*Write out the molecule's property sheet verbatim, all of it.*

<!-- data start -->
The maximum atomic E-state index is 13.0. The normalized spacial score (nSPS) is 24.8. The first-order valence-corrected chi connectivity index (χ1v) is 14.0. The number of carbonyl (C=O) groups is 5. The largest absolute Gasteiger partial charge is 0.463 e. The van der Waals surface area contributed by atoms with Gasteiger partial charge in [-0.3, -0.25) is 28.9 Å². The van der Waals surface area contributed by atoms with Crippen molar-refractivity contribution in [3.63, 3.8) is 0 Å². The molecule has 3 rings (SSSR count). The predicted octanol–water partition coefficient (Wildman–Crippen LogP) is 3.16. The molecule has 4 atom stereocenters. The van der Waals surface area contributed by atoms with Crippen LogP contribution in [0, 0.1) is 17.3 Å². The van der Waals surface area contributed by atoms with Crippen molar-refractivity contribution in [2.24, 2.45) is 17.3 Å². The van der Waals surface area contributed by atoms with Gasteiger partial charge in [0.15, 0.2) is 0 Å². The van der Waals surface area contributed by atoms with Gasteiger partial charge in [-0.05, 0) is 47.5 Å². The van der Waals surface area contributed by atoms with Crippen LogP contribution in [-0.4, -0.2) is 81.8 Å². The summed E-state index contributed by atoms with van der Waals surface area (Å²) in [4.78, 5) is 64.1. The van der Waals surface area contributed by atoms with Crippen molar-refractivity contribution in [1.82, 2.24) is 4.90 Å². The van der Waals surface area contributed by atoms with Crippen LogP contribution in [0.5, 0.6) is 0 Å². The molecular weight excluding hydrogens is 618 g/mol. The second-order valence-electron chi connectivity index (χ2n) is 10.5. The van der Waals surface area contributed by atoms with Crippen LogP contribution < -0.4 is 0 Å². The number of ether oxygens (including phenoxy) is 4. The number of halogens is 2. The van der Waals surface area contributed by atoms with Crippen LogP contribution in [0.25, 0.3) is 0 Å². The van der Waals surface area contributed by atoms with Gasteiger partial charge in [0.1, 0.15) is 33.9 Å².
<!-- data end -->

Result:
The maximum atomic E-state index is 13.0. The normalized spacial score (nSPS) is 24.8. The first-order valence-corrected chi connectivity index (χ1v) is 14.0. The number of carbonyl (C=O) groups is 5. The largest absolute Gasteiger partial charge is 0.463 e. The van der Waals surface area contributed by atoms with Gasteiger partial charge in [-0.3, -0.25) is 28.9 Å². The van der Waals surface area contributed by atoms with Crippen molar-refractivity contribution in [3.63, 3.8) is 0 Å². The molecule has 3 rings (SSSR count). The predicted octanol–water partition coefficient (Wildman–Crippen LogP) is 3.16. The molecule has 4 atom stereocenters. The van der Waals surface area contributed by atoms with Crippen LogP contribution in [0, 0.1) is 17.3 Å². The van der Waals surface area contributed by atoms with Crippen molar-refractivity contribution in [2.24, 2.45) is 17.3 Å². The van der Waals surface area contributed by atoms with Gasteiger partial charge in [0.15, 0.2) is 0 Å². The van der Waals surface area contributed by atoms with Gasteiger partial charge in [-0.05, 0) is 47.5 Å². The van der Waals surface area contributed by atoms with Crippen LogP contribution in [-0.4, -0.2) is 81.8 Å². The summed E-state index contributed by atoms with van der Waals surface area (Å²) in [4.78, 5) is 64.1. The van der Waals surface area contributed by atoms with Crippen molar-refractivity contribution in [1.82, 2.24) is 4.90 Å². The van der Waals surface area contributed by atoms with Crippen LogP contribution in [0.5, 0.6) is 0 Å². The molecular weight excluding hydrogens is 618 g/mol. The second-order valence-electron chi connectivity index (χ2n) is 10.5. The van der Waals surface area contributed by atoms with Crippen LogP contribution < -0.4 is 0 Å². The number of ether oxygens (including phenoxy) is 4. The number of halogens is 2. The van der Waals surface area contributed by atoms with Crippen LogP contribution in [0.25, 0.3) is 0 Å². The van der Waals surface area contributed by atoms with Gasteiger partial charge in [0.1, 0.15) is 33.9 Å².